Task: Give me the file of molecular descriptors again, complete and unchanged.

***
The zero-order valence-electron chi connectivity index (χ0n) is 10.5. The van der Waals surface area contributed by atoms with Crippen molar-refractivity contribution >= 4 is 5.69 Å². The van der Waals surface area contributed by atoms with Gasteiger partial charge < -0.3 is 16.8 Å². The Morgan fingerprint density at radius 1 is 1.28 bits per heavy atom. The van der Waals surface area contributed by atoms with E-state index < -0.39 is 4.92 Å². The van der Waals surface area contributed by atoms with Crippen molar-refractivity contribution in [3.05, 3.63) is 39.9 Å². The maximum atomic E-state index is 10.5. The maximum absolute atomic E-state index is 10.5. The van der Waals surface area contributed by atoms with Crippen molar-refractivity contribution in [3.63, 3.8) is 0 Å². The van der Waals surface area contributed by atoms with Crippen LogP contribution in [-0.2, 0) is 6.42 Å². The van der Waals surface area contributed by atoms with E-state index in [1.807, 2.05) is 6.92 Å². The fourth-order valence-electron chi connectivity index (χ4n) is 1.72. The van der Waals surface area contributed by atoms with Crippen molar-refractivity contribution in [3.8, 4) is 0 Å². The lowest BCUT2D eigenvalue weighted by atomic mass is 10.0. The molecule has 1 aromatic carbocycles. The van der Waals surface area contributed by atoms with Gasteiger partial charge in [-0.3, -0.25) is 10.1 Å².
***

The zero-order valence-electron chi connectivity index (χ0n) is 10.5. The van der Waals surface area contributed by atoms with Crippen molar-refractivity contribution >= 4 is 5.69 Å². The van der Waals surface area contributed by atoms with Gasteiger partial charge < -0.3 is 16.8 Å². The Morgan fingerprint density at radius 1 is 1.28 bits per heavy atom. The van der Waals surface area contributed by atoms with E-state index < -0.39 is 4.92 Å². The van der Waals surface area contributed by atoms with Crippen molar-refractivity contribution in [3.05, 3.63) is 39.9 Å². The maximum atomic E-state index is 10.5. The maximum absolute atomic E-state index is 10.5. The van der Waals surface area contributed by atoms with Crippen molar-refractivity contribution in [3.63, 3.8) is 0 Å². The van der Waals surface area contributed by atoms with Crippen LogP contribution in [-0.2, 0) is 6.42 Å². The van der Waals surface area contributed by atoms with E-state index in [1.807, 2.05) is 6.92 Å². The fourth-order valence-electron chi connectivity index (χ4n) is 1.72. The van der Waals surface area contributed by atoms with Crippen molar-refractivity contribution in [3.8, 4) is 0 Å². The lowest BCUT2D eigenvalue weighted by atomic mass is 10.0. The molecule has 1 aromatic carbocycles. The van der Waals surface area contributed by atoms with Gasteiger partial charge in [-0.3, -0.25) is 10.1 Å².